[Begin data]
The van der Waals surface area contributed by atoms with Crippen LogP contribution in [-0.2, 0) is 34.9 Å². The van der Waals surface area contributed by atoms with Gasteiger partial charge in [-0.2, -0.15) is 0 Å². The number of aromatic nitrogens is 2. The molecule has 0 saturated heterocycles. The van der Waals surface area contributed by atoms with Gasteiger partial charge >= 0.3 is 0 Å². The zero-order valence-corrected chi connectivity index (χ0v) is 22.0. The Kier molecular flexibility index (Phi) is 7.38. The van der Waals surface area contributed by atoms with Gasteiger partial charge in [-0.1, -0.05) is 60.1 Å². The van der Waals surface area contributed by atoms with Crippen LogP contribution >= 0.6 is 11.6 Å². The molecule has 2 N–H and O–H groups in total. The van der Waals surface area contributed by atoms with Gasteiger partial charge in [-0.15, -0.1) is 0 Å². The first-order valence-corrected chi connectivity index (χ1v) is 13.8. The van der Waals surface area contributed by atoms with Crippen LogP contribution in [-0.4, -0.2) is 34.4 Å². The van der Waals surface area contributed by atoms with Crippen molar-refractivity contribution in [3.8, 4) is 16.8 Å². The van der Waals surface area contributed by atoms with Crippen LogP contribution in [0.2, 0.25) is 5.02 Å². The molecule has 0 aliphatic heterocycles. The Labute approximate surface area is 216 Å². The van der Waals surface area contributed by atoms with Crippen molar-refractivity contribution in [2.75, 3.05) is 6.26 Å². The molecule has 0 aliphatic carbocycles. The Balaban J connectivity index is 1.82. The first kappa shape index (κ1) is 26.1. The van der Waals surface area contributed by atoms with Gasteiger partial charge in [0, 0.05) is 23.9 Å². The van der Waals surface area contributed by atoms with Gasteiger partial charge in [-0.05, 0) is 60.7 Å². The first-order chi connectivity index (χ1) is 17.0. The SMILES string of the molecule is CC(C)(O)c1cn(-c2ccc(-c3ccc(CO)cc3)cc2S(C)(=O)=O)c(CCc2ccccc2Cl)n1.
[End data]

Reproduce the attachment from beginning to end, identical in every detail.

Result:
The van der Waals surface area contributed by atoms with Crippen LogP contribution in [-0.2, 0) is 34.9 Å². The van der Waals surface area contributed by atoms with Gasteiger partial charge in [-0.2, -0.15) is 0 Å². The number of aromatic nitrogens is 2. The molecule has 0 saturated heterocycles. The van der Waals surface area contributed by atoms with Gasteiger partial charge >= 0.3 is 0 Å². The zero-order valence-corrected chi connectivity index (χ0v) is 22.0. The Kier molecular flexibility index (Phi) is 7.38. The van der Waals surface area contributed by atoms with Gasteiger partial charge in [-0.1, -0.05) is 60.1 Å². The van der Waals surface area contributed by atoms with Crippen LogP contribution >= 0.6 is 11.6 Å². The molecule has 2 N–H and O–H groups in total. The van der Waals surface area contributed by atoms with Gasteiger partial charge in [-0.15, -0.1) is 0 Å². The first-order valence-corrected chi connectivity index (χ1v) is 13.8. The van der Waals surface area contributed by atoms with Crippen LogP contribution in [-0.4, -0.2) is 34.4 Å². The van der Waals surface area contributed by atoms with Crippen molar-refractivity contribution in [3.8, 4) is 16.8 Å². The van der Waals surface area contributed by atoms with Crippen LogP contribution in [0.2, 0.25) is 5.02 Å². The molecule has 0 aliphatic heterocycles. The Labute approximate surface area is 216 Å². The van der Waals surface area contributed by atoms with Crippen molar-refractivity contribution in [2.75, 3.05) is 6.26 Å². The molecule has 0 aliphatic carbocycles. The Balaban J connectivity index is 1.82. The first kappa shape index (κ1) is 26.1. The van der Waals surface area contributed by atoms with Gasteiger partial charge in [0, 0.05) is 23.9 Å². The van der Waals surface area contributed by atoms with Gasteiger partial charge in [-0.05, 0) is 60.7 Å². The first-order chi connectivity index (χ1) is 17.0. The SMILES string of the molecule is CC(C)(O)c1cn(-c2ccc(-c3ccc(CO)cc3)cc2S(C)(=O)=O)c(CCc2ccccc2Cl)n1.